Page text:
I’ve done extensive reading on ‘character’ in the past 5 years. One thing that is interesting is how it translates to our behaviour. Often it does, but sometimes our outward behaviour and demeanour is a false mask. This mask we may not even be aware of. We may think we are actually acting from an inner source, our character, but instead it is a projection.

Erich Fromm once wrote: "If I appear to be kind while my kindness is only a mask to cover my exploitiveness – if I appear to be courageous while I am extremely vain or perhaps suicidal – if I appear to love my country while I am furthering my selfish interests, the appearance, i.e., my overt behavior, is in drastic contradiction to the reality of forces that motivate me. My behavior is different from my character. My character structure, the true motivation of my behavior, constitutes my real being. My behavior may partly reflect my being, but it is usually a mask that I have and that I wear for my own purposes. Behaviorism deals with this mask as if it were a reliable scientific datum; true insight is focused on the inner reality, which is usually neither conscious nor directly observable …" (To Have or To Be)

In the movie Batman Begins, there is a line said to Bruce Wayne, which seems to have got a lot of people talking. Bruce’s childhood friend Rachel sees him living a life of debauchery and excess but he defends himself by saying that inside he’s truly a good person. She replies, "It is not who you are underneath, but what you do that defines you." And I think in this context, this is a true aphorism. After all, if you claim to love someone but never show it, it calls into question this love you say you feel.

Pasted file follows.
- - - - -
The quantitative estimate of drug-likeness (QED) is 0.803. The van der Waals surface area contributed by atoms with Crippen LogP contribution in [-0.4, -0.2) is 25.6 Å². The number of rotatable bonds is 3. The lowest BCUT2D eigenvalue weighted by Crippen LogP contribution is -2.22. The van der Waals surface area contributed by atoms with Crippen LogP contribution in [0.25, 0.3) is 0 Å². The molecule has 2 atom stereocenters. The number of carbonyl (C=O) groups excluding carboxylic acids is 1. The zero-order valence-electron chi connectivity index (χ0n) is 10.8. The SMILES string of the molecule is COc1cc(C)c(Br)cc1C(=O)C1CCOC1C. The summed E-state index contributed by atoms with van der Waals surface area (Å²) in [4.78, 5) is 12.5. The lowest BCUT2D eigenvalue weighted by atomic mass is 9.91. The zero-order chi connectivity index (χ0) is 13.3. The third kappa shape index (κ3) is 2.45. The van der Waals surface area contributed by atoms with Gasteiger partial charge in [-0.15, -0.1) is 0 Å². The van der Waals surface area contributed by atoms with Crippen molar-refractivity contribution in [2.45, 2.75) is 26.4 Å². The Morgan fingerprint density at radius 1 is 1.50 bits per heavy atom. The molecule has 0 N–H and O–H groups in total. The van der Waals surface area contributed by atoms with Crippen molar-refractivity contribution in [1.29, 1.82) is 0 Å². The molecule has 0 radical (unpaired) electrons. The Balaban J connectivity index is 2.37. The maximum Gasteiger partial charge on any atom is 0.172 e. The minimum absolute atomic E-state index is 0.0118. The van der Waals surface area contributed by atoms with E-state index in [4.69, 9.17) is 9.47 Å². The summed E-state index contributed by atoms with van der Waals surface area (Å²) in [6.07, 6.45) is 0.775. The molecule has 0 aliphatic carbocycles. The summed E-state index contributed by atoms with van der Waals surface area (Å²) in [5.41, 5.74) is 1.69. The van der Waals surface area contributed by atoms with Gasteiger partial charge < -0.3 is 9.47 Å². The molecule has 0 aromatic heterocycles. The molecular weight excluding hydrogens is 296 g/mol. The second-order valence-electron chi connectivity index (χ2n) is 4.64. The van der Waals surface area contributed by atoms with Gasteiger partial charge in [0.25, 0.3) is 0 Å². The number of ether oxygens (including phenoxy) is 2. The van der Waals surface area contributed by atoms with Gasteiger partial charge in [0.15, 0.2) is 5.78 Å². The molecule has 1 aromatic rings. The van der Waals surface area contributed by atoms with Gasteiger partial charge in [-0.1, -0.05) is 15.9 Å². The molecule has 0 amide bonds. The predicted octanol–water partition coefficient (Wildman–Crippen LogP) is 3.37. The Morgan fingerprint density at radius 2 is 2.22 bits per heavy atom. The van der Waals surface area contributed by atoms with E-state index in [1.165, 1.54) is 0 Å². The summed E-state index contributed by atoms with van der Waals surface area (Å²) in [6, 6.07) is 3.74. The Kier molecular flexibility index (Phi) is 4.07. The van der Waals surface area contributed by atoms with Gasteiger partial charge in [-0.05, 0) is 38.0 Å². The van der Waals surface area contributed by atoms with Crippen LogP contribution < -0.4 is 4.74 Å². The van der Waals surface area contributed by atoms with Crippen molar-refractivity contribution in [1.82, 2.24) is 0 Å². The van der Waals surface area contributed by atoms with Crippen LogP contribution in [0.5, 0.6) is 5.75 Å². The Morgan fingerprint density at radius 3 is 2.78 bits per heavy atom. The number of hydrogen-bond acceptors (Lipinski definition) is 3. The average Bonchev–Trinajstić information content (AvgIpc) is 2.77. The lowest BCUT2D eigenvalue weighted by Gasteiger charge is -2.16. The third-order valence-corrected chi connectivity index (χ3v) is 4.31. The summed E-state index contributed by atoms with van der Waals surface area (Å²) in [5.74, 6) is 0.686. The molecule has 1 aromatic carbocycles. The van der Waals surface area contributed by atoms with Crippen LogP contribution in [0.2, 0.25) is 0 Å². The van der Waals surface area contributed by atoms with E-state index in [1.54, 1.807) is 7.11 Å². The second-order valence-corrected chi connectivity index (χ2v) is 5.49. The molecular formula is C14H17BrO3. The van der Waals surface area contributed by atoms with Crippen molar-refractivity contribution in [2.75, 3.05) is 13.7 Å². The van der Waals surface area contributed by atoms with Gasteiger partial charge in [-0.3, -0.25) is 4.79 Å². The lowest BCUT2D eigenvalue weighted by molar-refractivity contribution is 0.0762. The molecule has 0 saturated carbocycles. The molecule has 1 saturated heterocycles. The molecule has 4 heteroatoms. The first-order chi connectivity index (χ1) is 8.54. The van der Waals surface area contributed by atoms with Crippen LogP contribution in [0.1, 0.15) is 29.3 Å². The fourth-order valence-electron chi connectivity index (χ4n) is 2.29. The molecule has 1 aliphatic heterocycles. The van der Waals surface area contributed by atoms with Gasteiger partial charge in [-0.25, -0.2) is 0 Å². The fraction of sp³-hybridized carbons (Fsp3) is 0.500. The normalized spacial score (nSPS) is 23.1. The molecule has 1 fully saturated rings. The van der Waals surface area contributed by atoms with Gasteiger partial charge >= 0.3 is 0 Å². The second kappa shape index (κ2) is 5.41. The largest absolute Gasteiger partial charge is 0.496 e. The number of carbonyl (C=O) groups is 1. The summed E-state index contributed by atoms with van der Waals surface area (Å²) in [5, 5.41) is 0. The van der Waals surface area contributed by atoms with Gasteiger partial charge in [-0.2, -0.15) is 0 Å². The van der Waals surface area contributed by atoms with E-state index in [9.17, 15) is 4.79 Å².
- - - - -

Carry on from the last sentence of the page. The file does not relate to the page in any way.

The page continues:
But perhaps its more of a matter of courage, courage to act on our feelings/dispositions. Confucius makes two remarks about courage that come to mind:

2.24
子曰: … 見義不為,無勇也。
“The master said: … To see what is right but not to act (shows) a lack of courage.”

14.4:
仁者必有勇,勇者不必有仁。.

“One who is benevolent is sure to be courageous, but one who is courageous is not sure to be benevolent.”

Here we see that courage is a necessary part of acting rightly and "benevolently" ("benevolent" might not be the best translation of 仁 here.) Courage by itself doesn’t imply either. But the fact that we can know what is right yet fail to act on it shows that courage is involved. And Confucius argues that one who is truly benevolent always has the courage (to act on it).

One more thing, suppose someone is very generous and lends people things, money, their time, etc. This doesn’t necessarily mean they are truly generous. Perhaps they are filthy rich and simply don’t have enough reason not to be generous. The true test would be to take much of it away and see how generous they are then.